How does change work? If a thing moves from one state to another, when does it exactly start being in its new state, and when does it cease being in its former one? Should one consider that there is an instant at which change takes place? And if one does, in what state should the thing be at that moment: the former one, the new one, neither, both? The first two options seem arbitrary; the third goes against the law of excluded middle; the forth against that of contradiction. And if one doesn’t, if there is no moment of change, how can there be change? What is sometimes called the “limit decision problem” has its roots in Aristotle and has been intensely debated by late medieval philosophers, who explored the four options. It became popular again in the second half of the twentieth-century when, once more, each option was considered – as well as the possibility that there is no such thing as a moment of change.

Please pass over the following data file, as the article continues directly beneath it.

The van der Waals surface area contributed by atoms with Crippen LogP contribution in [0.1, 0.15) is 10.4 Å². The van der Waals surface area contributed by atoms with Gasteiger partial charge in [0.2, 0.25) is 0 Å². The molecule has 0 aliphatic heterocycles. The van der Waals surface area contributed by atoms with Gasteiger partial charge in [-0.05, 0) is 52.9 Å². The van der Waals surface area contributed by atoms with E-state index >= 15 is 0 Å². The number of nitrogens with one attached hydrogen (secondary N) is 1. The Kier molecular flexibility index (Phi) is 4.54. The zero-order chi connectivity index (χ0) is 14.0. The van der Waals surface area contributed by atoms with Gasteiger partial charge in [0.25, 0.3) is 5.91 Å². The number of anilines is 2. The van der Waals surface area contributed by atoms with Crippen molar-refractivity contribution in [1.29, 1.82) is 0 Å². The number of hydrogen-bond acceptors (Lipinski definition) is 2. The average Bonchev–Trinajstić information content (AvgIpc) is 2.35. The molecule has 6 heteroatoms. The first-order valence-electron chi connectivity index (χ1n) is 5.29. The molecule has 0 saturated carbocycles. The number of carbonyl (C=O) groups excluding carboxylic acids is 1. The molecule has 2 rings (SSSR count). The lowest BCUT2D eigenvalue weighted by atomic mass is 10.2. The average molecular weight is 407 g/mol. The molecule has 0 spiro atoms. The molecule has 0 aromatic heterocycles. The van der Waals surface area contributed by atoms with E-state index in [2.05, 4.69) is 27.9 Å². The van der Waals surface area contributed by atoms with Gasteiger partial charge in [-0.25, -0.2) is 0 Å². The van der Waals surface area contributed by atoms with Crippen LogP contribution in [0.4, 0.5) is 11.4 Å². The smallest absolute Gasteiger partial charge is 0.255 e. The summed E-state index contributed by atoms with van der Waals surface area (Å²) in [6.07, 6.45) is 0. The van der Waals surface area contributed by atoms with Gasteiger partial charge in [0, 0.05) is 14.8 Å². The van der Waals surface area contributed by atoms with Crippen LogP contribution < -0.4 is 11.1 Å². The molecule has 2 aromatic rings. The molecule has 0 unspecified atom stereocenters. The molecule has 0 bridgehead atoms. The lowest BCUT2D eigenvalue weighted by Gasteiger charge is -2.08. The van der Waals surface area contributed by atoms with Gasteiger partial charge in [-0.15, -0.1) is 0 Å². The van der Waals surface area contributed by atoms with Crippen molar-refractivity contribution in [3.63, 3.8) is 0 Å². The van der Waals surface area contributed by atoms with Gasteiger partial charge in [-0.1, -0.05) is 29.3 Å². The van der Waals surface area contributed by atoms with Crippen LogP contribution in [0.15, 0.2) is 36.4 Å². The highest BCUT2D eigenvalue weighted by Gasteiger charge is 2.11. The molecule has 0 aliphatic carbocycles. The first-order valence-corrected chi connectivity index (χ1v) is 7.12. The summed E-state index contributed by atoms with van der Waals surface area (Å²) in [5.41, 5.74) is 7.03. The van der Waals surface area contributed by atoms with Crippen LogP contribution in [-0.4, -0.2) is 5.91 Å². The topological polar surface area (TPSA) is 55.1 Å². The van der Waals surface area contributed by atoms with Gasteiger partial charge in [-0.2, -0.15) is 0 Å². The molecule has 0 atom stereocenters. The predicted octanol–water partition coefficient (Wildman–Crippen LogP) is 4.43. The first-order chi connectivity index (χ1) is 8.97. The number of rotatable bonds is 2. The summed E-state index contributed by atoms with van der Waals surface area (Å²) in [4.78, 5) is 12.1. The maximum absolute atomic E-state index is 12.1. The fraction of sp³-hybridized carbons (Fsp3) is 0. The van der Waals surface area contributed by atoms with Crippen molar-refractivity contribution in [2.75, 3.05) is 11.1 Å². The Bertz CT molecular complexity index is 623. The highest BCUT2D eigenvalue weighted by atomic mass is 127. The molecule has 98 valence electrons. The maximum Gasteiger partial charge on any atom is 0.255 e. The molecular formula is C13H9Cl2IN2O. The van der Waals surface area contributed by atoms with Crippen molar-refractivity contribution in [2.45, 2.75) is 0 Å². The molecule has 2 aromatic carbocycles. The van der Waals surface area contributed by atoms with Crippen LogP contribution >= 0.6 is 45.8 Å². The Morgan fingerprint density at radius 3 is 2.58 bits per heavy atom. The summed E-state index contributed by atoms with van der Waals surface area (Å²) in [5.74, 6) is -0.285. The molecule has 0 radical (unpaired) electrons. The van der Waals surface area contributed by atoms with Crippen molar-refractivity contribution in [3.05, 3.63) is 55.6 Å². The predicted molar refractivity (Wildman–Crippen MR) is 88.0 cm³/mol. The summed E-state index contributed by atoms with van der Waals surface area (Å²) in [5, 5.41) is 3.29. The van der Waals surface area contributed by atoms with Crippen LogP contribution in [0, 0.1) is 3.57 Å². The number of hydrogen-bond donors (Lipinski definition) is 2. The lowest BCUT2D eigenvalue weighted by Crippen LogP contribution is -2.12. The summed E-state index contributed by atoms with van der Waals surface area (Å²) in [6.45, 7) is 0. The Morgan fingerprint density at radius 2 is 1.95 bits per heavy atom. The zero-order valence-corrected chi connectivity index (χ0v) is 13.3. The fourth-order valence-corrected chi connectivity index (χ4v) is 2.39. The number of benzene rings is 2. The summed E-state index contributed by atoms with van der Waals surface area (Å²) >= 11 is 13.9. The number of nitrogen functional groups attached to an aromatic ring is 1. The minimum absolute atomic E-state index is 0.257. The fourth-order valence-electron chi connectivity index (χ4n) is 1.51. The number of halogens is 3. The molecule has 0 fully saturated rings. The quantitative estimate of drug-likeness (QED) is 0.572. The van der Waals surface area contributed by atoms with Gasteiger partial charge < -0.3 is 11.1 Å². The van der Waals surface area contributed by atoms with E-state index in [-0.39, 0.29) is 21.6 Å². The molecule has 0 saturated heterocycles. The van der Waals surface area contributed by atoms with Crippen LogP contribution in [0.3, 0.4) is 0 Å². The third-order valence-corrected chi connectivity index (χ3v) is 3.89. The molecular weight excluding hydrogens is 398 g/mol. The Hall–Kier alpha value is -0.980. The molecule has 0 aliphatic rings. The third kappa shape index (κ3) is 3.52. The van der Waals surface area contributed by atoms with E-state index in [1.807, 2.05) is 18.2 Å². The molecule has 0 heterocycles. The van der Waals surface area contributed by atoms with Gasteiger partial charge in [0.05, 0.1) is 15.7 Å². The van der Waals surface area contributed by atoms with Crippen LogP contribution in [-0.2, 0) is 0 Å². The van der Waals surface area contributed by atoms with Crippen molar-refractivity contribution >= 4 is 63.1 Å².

The workshop will provide the occasion of a dialogue between medieval and contemporary perspectives and shall result in a volume on the instant of change in medieval and contemporary philosophy.
Further information here.